|Publication number||US7376694 B2|
|Application number||US 09/891,225|
|Publication date||May 20, 2008|
|Filing date||Jun 26, 2001|
|Priority date||Jun 26, 2001|
|Also published as||US20030009550|
|Publication number||09891225, 891225, US 7376694 B2, US 7376694B2, US-B2-7376694, US7376694 B2, US7376694B2|
|Inventors||Dale T. Taylor, Dave L. Matheny|
|Original Assignee||Intel Corporation|
|Export Citation||BiBTeX, EndNote, RefMan|
|Patent Citations (7), Referenced by (1), Classifications (22), Legal Events (3)|
|External Links: USPTO, USPTO Assignment, Espacenet|
This patent document contains information subject to copyright protection. The copyright owner has no objection to the facsimile reproduction by anyone of the patent document or the patent, as it appears in the U.S. Patent and Trademark Office files or records but otherwise reserves all copyright rights whatsoever.
Aspects of the present invention relate to gathering and use of information. Other aspects of the present invention relate to information synchronization.
In a society that is becoming increasingly networked, information is often gathered from different sources across a network and used to make various decisions. For example, managers of computer networks may use discovery agents to gather information from devices in the network. Examples of the information collected by discovery agents include operational status (e.g., the availability), transmission facilities (e.g., the bandwidth that a device can handle) of the underlying devices, or the capabilities of the installed devices which may include software and available hardware. Such collected information may be used to evaluate network performance such as determining the bottleneck of the network traffic, to determine the structure and the operation of the network, and to improve the network performance by reconfiguring the network based on the gathered information.
In a different application, database administrators may deploy similar agents to monitor data manipulation acts performed on devices that host different copies of the same data or to identify different versions of the same file stored on different devices. The information gathered from these monitoring agents may be used to determine appropriate consolidation operations to enforce data integrity. For example, a user may have a file stored on different devices with the same name (e.g., on a personal computer at home and on a Palm Pilot). The files with the same name may correspond to different versions of the same file that is edited under different circumstances (e.g., the user may have edited the file on the personal computer on Monday and edited it again while the user is on the road on Tuesday). An automated data administrator may automatically consolidate these different versions to maintain the data integrity of the file.
The aggregated information gathered from multiple sources (via or through agents) may contain duplicate data. For example, when a network manager sends inquiries to multiple agents to search for an available router device, more than one agent may respond (e.g., multiple routers are available). The inquiry from a database administrator to identify a file on different devices may yield multiple responses.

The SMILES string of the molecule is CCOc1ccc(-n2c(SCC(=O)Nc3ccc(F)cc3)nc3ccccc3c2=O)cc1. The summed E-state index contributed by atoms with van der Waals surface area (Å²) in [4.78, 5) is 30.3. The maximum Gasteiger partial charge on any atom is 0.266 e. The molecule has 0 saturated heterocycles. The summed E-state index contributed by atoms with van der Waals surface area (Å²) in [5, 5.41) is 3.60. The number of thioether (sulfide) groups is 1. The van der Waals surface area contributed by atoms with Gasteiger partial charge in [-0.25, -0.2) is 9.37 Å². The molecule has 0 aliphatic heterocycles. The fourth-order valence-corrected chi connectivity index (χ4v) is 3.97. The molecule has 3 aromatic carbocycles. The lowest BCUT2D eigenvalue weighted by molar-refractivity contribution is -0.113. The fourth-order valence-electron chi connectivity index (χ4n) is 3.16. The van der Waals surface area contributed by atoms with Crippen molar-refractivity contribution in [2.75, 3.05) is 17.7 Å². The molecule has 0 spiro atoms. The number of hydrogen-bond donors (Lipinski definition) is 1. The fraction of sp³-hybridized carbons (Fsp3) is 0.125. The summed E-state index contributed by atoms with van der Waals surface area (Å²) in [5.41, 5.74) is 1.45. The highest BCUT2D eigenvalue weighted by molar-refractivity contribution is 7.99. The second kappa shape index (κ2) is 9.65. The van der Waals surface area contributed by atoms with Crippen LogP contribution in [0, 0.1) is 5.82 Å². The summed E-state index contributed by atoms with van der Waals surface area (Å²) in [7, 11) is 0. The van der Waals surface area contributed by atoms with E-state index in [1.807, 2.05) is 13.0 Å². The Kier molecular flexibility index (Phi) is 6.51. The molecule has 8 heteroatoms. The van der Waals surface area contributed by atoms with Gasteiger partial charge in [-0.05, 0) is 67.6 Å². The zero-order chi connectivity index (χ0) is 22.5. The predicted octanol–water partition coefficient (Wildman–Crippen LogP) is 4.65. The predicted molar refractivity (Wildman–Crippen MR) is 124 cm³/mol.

The present invention is further described in terms of exemplary embodiments, which will be described in detail with reference to the drawings. These embodiments are non-limiting exemplary embodiments, in which like reference numerals represent similar parts throughout the several views of the drawings, and wherein:
The inventions are described below, with reference to detailed illustrative embodiments. The inventions can be embodied in a wide variety of forms, some of which may be quite different from those of the disclosed exemplary embodiments. Consequently, the specific structural and functional detail is disclosed herein are merely representative and do not limit the scope of the invention.
The processing described below may be performed by a general-purpose computer alone or in connection with a special purpose computer. Such processing may be performed by a single platform or by a distributed processing platform. In addition, such processing and functionality can be implemented in the form of special purpose hardware or in the form of software being run by a general-purpose computer. Any data handled in such processing or created as a result of such processing can be stored in any memory as is conventional in the art. By way of example, such data may be stored in a temporary memory, such as in the RAM of a given computer system or subsystem. In addition, or in the alternative, such data may be stored in longer-term storage devices, for example, magnetic disks, rewritable optical disks, and so on. For purposes of the disclosure herein, a computer-readable media may comprise any form of data storage mechanism, including such existing memory technologies as well as hardware or circuit representations of such structures and of such data.